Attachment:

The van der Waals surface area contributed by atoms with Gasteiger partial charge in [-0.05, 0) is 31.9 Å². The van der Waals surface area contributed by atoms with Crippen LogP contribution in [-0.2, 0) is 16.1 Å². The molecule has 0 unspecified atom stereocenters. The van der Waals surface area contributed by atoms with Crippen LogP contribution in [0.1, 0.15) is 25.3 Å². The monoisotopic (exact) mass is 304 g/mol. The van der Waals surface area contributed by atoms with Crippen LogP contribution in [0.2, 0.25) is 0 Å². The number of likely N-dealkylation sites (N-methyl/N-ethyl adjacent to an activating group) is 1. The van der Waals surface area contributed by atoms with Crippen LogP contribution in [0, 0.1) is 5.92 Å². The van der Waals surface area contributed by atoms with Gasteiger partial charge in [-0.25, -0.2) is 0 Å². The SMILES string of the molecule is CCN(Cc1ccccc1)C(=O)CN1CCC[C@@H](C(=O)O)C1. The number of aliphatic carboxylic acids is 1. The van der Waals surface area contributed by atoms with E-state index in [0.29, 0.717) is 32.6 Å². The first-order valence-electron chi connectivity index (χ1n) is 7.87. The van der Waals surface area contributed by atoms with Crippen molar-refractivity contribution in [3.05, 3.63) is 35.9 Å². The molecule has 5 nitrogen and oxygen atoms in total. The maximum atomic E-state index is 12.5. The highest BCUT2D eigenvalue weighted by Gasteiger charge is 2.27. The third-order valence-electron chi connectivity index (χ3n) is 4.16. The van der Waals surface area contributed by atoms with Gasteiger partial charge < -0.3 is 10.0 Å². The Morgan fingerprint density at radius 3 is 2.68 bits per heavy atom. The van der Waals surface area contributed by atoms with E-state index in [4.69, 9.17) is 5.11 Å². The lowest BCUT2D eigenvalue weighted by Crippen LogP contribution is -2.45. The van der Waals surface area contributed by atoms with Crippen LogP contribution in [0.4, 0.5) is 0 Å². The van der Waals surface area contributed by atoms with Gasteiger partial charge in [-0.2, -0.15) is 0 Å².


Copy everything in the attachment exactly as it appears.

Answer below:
The van der Waals surface area contributed by atoms with Gasteiger partial charge in [-0.05, 0) is 31.9 Å². The van der Waals surface area contributed by atoms with Crippen LogP contribution in [-0.2, 0) is 16.1 Å². The molecule has 0 unspecified atom stereocenters. The van der Waals surface area contributed by atoms with Crippen LogP contribution in [0.1, 0.15) is 25.3 Å². The monoisotopic (exact) mass is 304 g/mol. The van der Waals surface area contributed by atoms with Crippen LogP contribution in [0.2, 0.25) is 0 Å². The number of likely N-dealkylation sites (N-methyl/N-ethyl adjacent to an activating group) is 1. The van der Waals surface area contributed by atoms with Crippen LogP contribution in [0, 0.1) is 5.92 Å². The van der Waals surface area contributed by atoms with Gasteiger partial charge in [-0.25, -0.2) is 0 Å². The SMILES string of the molecule is CCN(Cc1ccccc1)C(=O)CN1CCC[C@@H](C(=O)O)C1. The number of aliphatic carboxylic acids is 1. The van der Waals surface area contributed by atoms with E-state index in [0.29, 0.717) is 32.6 Å². The first-order valence-electron chi connectivity index (χ1n) is 7.87. The van der Waals surface area contributed by atoms with Crippen molar-refractivity contribution in [3.05, 3.63) is 35.9 Å². The molecule has 5 nitrogen and oxygen atoms in total. The maximum atomic E-state index is 12.5. The highest BCUT2D eigenvalue weighted by Gasteiger charge is 2.27. The third-order valence-electron chi connectivity index (χ3n) is 4.16. The van der Waals surface area contributed by atoms with Gasteiger partial charge < -0.3 is 10.0 Å². The Morgan fingerprint density at radius 3 is 2.68 bits per heavy atom. The van der Waals surface area contributed by atoms with E-state index in [4.69, 9.17) is 5.11 Å². The lowest BCUT2D eigenvalue weighted by Crippen LogP contribution is -2.45. The van der Waals surface area contributed by atoms with Crippen LogP contribution in [0.4, 0.5) is 0 Å². The van der Waals surface area contributed by atoms with Gasteiger partial charge in [-0.2, -0.15) is 0 Å².